Bug Hunters Find 25 ICS, SCADA Vulnerabilities

critical infrastructure security

A trio of researchers have uncovered 25 security vulnerabilities in various supervisory control and data acquisition (SCADA) and industrial control system (ICS) protocols.

A trio of researchers have uncovered 25 security vulnerabilities in various supervisory control and data acquisition (SCADA) and industrial control system (ICS) protocols.

The researchers, Adam Crain, Chris Sistrunk, and Adam Todorski–though Todorski has not yet been credited with finding any of the disclosed bugs–are conducting this research with a sponsorship from Automatak, a firm – started by Crain – that provides security support for the makers and maintainers of the sorts of ICS and SCADA equipment that control much of the world’s critical infrastructure and industrial machinery.

Thus far, the researchers have published the details of just nine vulnerabilities, each of which is remotely exploitable, though they claim that they have discovered another 16 bugs, but the details of those flaws are pending as they communicate with the affected vendors. Every publicly disclosed bug appears to have been acknowledged and fixed by the vendor, though that does not mean that the maintainers of vulnerable systems have installed the patches.

All their research is part of Project Robus. Deriving its name from the Latin noun for a source of strength, the project is an ongoing search for zero day vulnerabilities in SCADA and ICS software. Despite it’s responsibility for controlling much of the world’s critical infrastructure and industrial processes, SCADA and ICS protocols are notoriously vulnerable to exploit, a particularly concerning reality given human reliance on water and power plants.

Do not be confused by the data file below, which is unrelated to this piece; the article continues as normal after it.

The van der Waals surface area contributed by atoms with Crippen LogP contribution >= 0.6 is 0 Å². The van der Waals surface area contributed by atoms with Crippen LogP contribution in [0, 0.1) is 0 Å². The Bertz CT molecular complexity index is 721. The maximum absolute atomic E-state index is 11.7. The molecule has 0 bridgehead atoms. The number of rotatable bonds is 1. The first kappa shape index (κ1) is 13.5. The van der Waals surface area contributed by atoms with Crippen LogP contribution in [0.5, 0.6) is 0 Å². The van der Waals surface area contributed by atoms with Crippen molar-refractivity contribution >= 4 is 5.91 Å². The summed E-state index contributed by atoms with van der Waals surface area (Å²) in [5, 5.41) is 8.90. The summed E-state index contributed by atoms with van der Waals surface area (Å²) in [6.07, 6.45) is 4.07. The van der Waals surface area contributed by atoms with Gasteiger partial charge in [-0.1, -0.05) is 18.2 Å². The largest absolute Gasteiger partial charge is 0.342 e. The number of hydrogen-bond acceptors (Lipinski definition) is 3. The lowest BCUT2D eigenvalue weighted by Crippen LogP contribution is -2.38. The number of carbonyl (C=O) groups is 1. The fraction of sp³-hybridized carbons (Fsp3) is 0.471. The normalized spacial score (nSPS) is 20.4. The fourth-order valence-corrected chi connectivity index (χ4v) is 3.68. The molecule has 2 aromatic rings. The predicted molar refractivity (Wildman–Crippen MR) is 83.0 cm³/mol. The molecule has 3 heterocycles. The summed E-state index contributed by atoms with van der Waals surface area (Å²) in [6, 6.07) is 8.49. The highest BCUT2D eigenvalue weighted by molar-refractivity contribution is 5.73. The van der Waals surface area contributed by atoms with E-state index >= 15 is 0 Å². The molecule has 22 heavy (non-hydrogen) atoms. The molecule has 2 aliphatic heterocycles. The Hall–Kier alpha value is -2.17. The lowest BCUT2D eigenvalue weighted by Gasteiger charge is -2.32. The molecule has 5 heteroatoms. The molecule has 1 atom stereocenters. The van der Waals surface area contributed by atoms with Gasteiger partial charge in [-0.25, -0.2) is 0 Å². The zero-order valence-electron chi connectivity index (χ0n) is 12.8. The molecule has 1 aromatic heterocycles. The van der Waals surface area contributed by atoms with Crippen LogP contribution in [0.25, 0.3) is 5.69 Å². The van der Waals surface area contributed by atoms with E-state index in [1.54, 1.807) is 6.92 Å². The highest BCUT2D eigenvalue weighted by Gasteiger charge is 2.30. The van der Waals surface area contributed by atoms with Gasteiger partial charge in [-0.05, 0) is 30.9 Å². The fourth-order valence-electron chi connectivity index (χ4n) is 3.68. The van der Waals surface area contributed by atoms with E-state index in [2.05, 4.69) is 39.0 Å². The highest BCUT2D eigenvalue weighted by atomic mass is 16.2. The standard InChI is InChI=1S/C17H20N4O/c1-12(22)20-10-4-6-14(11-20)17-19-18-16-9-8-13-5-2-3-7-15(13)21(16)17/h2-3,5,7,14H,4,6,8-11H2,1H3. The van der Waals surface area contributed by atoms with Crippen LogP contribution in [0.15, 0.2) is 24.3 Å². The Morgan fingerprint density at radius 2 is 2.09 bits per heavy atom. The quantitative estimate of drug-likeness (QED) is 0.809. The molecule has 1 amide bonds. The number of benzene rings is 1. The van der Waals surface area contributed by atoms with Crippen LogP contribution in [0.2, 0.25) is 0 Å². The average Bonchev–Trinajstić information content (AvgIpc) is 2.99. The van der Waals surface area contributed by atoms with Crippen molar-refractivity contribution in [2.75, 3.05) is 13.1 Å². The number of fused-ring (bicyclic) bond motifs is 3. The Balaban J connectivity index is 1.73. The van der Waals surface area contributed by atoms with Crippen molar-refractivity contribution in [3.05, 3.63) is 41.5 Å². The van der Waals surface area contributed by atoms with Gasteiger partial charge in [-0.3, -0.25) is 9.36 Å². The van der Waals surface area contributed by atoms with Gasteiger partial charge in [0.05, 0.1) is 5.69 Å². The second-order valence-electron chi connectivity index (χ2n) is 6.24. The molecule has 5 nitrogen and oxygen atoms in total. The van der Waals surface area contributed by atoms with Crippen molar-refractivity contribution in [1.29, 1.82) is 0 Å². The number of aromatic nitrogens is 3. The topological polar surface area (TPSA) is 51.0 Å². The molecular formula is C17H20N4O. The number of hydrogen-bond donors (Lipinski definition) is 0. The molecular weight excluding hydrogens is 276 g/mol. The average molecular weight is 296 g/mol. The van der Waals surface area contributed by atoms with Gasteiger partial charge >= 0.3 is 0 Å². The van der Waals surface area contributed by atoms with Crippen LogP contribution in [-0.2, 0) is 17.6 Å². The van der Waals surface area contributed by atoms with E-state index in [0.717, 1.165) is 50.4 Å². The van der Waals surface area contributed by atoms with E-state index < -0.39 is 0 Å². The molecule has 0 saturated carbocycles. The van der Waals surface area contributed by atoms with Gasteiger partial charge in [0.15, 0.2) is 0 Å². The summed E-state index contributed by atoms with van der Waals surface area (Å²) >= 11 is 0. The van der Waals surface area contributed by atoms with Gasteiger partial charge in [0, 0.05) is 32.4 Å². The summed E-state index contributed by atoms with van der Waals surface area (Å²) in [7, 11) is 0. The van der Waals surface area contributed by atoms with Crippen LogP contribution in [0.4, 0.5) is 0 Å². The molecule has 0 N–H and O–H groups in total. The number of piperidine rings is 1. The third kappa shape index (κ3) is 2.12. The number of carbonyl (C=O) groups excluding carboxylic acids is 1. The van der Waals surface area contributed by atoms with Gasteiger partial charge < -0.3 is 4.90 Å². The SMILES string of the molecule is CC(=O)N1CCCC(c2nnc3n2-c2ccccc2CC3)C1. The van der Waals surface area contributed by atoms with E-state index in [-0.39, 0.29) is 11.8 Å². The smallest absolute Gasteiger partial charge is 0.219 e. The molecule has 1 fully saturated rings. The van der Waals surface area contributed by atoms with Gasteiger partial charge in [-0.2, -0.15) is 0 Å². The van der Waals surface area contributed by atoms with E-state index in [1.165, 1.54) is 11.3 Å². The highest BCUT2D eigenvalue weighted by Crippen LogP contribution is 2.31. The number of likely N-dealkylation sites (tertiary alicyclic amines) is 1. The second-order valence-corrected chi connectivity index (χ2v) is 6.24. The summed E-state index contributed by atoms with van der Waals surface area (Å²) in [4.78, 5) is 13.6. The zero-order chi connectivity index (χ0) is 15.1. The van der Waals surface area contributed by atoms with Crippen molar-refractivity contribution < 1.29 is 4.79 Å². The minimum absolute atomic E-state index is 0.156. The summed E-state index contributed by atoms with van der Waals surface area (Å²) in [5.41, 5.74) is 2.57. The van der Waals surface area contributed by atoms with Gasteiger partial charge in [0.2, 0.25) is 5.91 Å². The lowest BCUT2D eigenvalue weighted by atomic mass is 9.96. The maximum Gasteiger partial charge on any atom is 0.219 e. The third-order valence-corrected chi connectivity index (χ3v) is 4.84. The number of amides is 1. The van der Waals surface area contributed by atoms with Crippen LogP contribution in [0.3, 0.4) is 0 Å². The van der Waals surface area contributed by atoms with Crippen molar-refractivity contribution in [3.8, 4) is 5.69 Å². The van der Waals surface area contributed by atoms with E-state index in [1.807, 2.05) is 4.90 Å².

Specifically, Crain and Sistrunk uncovered two bugs in IOServer. An improper input validation vulnerability in its DNP3 Driver software and another in the same piece of software’s master station. Each bug could potentially cause an infinite loop if an attacker were to send a maliciously crafted TCP packet. The only way out of the loop would be to perform a manual restart.

The pair also found a DNP3 input validation issue in Schweitzer Engineering Laboratories’ real-time automation controllers exploitable under similar conditions. An attacker could send the device into in infinite loop, and, depending on device settings, its controllers may have to reload configuration settings upon restart.

Crain and Sistrunk also determined that they could send a specially crafted TCP packet into Kepware Technologies’ DNP master driver for the KEPServerEX communications platform by exploiting yet another input validation vulnerability. The result, again, would be an infinite loop but also a denial of service condition. The system would require a restart in order to recover. Essentially the same vulnerability exists in DNP master driver for the TOP server OPC server, multiple Triangle MicroWorks’ products, some with third-party components, and MatrikonOPC SCADA DNP3 OPC server.

The last two bugs exist in SUBNET Solutions’ SubSTATION Server software and Alstom’s e-terracontrol software. Each vulnerability could give an attacker the ability to impact the availability of the respective products.

The potential impact of all of these bugs obviously depends on the configuration settings of the equipment.

The researchers discovered these flaws using a customized smart fuzzer that they will give the public access to as an open source tool in March.

Automatak claims it discloses vulnerabilities to the vendor and ICS-CERT, working with the affected vendors to validate patches and improve testing.

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